Eck, J. (1997). “Preventing Crime at Places” In L.W. Sherman, D. Gottfredson, D. MacKenzie, J. Eck, P. Reuter, and S. Bushway, Crime Prevention: What Works, What Doesn’t, What’s Promising. Washington, D.C.: U.S. Department of Justice, Office of Justice Programs, National Institute of Justice.
El Paso Police Department (2001). “Pay Before You Pump: Program Summary.” Submission for the Herman Goldstein Award for Excellence in Problem-Oriented Policing.
Florida Petroleum Marketers and Convenience Store Association (2003). Drive Off Thefts. Tallahassee, Florida: Florida Petroleum Marketers and Convenience Store Association.
Healey, J. R. (2004). “Gasoline Above $2 a Gallon Across USA; Diesel Fuel, Heating Oil Also Rise.” USA Today, October 19.
Howe, B. (2004). Crime Reduction Toolkit for Service Stations. Kenilworth, U.K.: British Oil Security Syndicate (BOSS).
Jenkins, R. (2001). “Controlling Crime at the Pump.” Convenience Store News 37(5): 16.
Kansas City, Missouri Police Department (2000). “Reported Gas Thefts at Service Stations.” Submission for the Herman Goldstein Award for Excellence in Problem-Oriented Policing.
Kole, O. (2009). “An Examination of Security Measures for the Protection of Petrol Stations: An Analysis of Case Studies in Gauteng.” Unpublished Ph.D. dissertation, University of South Africa.
La Vigne, N. (1994). “Gasoline Drive-Offs: Designing a Less Convenient Environment.” In R. V. Clarke (ed.), Crime Prevention Studies, vol. 2. Monsey, New York: Criminal Justice Press.
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Moffat, S., and J. Fitzgerald (2006). “The Relationship between Petrol Theft and Petrol Prices.” Crime and Justice Bulletin 101.
NACS (2011a). The U.S. Petroleum Industry: Statistics & Definitions. Alexandria, Virginia: NACS.
——– (2011b). “Gasoline Theft at Convenience Stores.” NACS Fact Sheet. Alexandria, Virginia: NACS.
—— (2008). “Gasoline Theft at Convenience Stores.” NACS Fact Sheet, February. Alexandria, Virginia: NACS.
—— (2007). “Gasoline Theft at Convenience Stores.” 2007 Gas Price Kit, NACS, January. Alexandria, Virginia: NACS.
NACS/Nielsen TDlinx (2011). Convenience Industry Store Count Fact Sheet. Alexandria, Virginia: NACS.
NACS online (2010). “Gasoline Prices, Drive-Offs Increase.” NACS online news, December 9.
—— (2008). “Gasoline Thefts Cost Millions Nationwide.” NACS online news, March 19.–—— (2007). “Honest Consumers Cope With Gasoline Theft Measures.” NACS online news, June19.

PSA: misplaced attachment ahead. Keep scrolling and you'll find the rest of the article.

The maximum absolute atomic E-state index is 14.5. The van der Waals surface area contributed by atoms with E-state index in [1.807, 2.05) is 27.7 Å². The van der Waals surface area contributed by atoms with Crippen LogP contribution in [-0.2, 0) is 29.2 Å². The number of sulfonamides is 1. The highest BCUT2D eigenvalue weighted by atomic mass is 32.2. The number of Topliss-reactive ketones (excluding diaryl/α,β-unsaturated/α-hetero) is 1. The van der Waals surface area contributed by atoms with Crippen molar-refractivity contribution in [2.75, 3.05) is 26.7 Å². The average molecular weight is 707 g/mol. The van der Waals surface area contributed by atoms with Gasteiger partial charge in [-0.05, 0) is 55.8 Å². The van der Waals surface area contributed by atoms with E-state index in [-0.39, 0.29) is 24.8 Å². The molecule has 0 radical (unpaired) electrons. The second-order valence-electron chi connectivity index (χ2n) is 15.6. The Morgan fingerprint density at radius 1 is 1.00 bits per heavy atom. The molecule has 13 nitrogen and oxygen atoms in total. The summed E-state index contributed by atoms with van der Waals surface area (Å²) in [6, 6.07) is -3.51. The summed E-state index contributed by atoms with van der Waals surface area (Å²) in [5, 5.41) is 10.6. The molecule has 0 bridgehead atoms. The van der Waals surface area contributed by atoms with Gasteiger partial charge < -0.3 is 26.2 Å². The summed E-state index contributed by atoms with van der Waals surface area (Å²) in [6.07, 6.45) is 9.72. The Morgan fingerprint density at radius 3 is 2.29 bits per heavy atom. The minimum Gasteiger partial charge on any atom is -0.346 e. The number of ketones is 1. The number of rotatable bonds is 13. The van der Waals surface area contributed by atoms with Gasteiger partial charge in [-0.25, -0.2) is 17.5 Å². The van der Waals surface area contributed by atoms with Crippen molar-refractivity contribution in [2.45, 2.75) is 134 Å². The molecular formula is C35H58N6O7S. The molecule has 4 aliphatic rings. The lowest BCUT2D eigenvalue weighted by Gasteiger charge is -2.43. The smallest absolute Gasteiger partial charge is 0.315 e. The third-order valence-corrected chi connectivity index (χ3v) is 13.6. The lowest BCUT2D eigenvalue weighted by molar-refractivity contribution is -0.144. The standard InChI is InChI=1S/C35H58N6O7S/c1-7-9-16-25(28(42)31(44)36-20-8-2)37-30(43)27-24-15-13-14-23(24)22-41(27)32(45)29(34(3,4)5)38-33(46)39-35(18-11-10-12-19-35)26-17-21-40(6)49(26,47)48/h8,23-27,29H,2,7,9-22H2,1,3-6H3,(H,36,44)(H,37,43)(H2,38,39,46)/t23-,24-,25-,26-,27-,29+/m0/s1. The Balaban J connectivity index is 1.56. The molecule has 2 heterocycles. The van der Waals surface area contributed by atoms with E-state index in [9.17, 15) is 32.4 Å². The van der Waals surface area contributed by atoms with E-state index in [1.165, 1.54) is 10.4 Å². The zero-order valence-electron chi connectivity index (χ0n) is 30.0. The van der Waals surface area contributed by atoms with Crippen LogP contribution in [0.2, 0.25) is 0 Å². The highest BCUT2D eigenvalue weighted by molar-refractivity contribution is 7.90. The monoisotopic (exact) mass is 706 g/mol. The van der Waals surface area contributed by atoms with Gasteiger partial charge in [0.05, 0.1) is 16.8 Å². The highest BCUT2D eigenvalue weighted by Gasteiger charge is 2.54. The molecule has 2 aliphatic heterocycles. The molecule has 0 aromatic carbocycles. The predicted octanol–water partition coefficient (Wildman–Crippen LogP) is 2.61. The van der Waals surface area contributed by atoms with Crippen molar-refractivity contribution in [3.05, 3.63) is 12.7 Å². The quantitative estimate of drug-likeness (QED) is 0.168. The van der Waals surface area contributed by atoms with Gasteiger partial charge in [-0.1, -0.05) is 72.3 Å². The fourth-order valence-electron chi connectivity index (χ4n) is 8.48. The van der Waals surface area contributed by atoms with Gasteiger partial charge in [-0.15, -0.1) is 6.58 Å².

National Petroleum News (2010). Market Facts 2010. Parkridge, Illinois: National Petrol News.
—— (2004). “Virginia’s Drive-off Law Takes Effect.” National Petroleum News, 98(9) August 1.
New South Wales Police Force (2006). NSW Community Fuel Theft Reporting Package. New South Wales Police Force: Sidney, Australia.
Osborne, T. (2005). “To Catch a Thief.” National Petroleum News 97(5): 20–24.
Pantelic, A. (2005). “Pain in the Gas: Increase in Drive-offs Squeeze Fuel Retailers.” Up & Coming Weekly, August 10.
Pape, P. (2010). “Effectively Managing Scan Data.” Convenience Store Decisions, December 31.
Petrol Plaza News (2009a). “Australia: Police Call for More Pre-Paid Fuel Hours in Victoria.” January 22.
—— (2009b). “BP and VSG Partnership to Combat Forecourt Crime Paying Dividends.” November 7.
—— (2008). “UK: Forecourt Crime – Don’t Let Them Get off Free!” May 17.
Ritter, B. (2005). “Drive-Offs.” The Oil Can, January 1.
Sampson, R. (2011). Personal communication with Detective Terry Olson, Brooklyn Center, Minnesota, Police Department.
Schultz, J. (2010). “Driving Away With the Nozzle.” The New York Times, November 13.
Scott, R., III (2007). “Fill ‘er Up: A Study of Statewide Self-Service Gasoline Station Bans.” Challenge 50(5):103-114.
SG2 (2010). Interactive Video Systems. Cerritos, California: SG2.
Skipp, C. (2008). “A New Way to Guzzle Gas: Thieves are Finding Ingenious Ways to Steal Gas from Stations, Pumps – And Your Car.” Newsweek, July 11.
South Australia Police (2011). “Stay Alert: Petrol Theft Is a Crime and You Play an Important Role in Preventing It.” Adelaide: South Australia Police.
—— (2009). “Police Target Petrol Drive-offs.” Adelaide: South Australia Police.
Steinhauer, J. (2005). “Storm and Crisis: The Thieves; Gasoline Thefts Increasing As Fuel Prices Keep Rising.” New York Times, September 9.
Tilley, B. (2003). Shoplifters on Wheels: Devising Prevention Strategies to Combat Motor Fuel “Drive Off” Theft. Uxbridge, Ontario: Bob Tilley & Associates International, Inc.
VCPA (2005). The Cost and Impact of Gas Drive-Off Theft in Virginia. Richmond, VA: VCPA.
Wight, D. (2005). “Proactive Approach.” National Petroleum News 97(5): 4.
Yee, N. (2006). “Sheetz Gives in to Pre-Pay.” Convenience Store News 42(3): 14.